Once this fundamental premise is reached, other decisions arise as to how much to leave to children vs charities (and under what structure to best mitigate taxes), whether to leave the assets for the children in trust (vs outright) to protect the assets from divorce or creditorsand whether to direct IRA monies (which must be distributed over 10 years since the passing of the Secure Act) differently than after-tax assets depending on the tax bracket of the children or whether there are any special needs considerationsIf there is real estate involved there are often emotional attachments to consider as well as the flow of income if it is a rental propertyIf there is a family business involved, there are issues of succession, liquidity/income replacement (since many business owners net worth is concentrated in their business) and parity if children own or are to inherit unequal shares.  

If a Trustee is to be named, who should that be and/or would an institutional Trustee be more appropriate for one or all the children depending on the circumstancesShould there be a Trust ProtectorWhat role does the Trust Protector play and who might be named in this capacity? 

These are just a few of the many issues to be addressed and there are typically no easy answersClients need time to seek counsel, learn, absorb, discuss, and vacillate before coming to conclusions they feel good about.  

If you have accumulated wealth of this magnitude, you have most likely worked very hard to get to this point. If there are strategies that will help your family and the charities you care about while also reducing the assets subject to the 40% estate tax, why not explore them now?   Even if you don’t proceed, you will sleep better knowing you did the appropriate due diligenceBut don’t delay – be proactive and consult with your Trusted professionals (financial advisors, CPAs, estate attorneys) sooner rather than laterIf you wait until the last minute, you may not be able to accomplish the best possible outcome for your situation.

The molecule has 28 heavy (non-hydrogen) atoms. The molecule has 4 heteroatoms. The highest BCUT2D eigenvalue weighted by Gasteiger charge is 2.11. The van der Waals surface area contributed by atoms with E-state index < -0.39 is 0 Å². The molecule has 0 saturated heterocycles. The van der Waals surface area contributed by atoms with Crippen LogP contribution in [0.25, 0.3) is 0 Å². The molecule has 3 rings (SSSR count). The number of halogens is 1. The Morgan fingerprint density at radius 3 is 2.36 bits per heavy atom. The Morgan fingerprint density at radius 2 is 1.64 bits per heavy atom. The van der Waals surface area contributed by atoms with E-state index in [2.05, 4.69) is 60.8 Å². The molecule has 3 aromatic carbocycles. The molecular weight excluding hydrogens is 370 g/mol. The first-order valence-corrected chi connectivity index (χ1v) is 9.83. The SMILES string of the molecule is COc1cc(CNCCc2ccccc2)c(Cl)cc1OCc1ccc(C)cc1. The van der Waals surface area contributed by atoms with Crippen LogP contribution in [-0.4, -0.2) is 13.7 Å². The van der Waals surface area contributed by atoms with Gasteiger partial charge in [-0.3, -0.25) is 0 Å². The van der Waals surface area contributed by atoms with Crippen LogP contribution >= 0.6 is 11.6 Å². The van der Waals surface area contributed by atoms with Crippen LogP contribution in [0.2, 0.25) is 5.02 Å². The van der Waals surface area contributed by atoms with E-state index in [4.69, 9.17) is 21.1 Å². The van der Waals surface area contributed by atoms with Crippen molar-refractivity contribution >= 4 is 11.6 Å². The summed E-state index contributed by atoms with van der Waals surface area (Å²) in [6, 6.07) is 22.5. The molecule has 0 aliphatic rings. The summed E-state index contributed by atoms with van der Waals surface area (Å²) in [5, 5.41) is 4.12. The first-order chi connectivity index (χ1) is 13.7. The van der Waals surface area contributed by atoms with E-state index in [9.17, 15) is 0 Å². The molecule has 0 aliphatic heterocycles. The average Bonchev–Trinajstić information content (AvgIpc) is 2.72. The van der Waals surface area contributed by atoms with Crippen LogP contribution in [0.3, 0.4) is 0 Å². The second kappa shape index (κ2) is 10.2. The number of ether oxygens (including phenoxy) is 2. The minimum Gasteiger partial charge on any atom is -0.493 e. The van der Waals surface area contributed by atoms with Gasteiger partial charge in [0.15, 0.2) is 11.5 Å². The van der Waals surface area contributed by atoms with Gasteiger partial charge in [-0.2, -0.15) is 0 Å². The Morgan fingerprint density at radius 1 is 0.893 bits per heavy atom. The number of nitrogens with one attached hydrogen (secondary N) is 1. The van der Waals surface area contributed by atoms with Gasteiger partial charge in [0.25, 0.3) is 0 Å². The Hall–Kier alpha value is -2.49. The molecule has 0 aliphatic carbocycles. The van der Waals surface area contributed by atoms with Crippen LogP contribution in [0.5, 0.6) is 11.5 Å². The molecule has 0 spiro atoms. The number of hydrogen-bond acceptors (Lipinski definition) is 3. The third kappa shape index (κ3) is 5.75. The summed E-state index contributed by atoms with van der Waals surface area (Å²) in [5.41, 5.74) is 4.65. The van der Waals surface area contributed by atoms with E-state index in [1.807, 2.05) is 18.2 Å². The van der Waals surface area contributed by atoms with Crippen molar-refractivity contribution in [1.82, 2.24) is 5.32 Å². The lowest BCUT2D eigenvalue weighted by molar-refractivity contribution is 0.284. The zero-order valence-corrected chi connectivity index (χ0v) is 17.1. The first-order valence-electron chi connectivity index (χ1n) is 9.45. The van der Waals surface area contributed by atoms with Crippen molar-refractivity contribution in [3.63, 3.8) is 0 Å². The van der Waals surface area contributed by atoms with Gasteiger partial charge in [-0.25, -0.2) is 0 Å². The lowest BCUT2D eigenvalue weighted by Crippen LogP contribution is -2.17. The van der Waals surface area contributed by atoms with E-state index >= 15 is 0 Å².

Here are some steps to consider now: 

1. Evaluate Your Estate Planning Documents. This is a good idea to do periodically anyway but, given the pending changes, is even more importantMake sure all your documents reflect your current wishes and are set up to take full advantage of the tax laws as they currently existThese documents would include your wills, trusts, powers of attorney, and any beneficiary designations on all your IRA and other retirement accounts such as a 401(k)accounts, annuitiesand life insurance policiesUnless directed to do so, beneficiary-designated accounts do NOT have the same dispositive provisions as your will/trusts.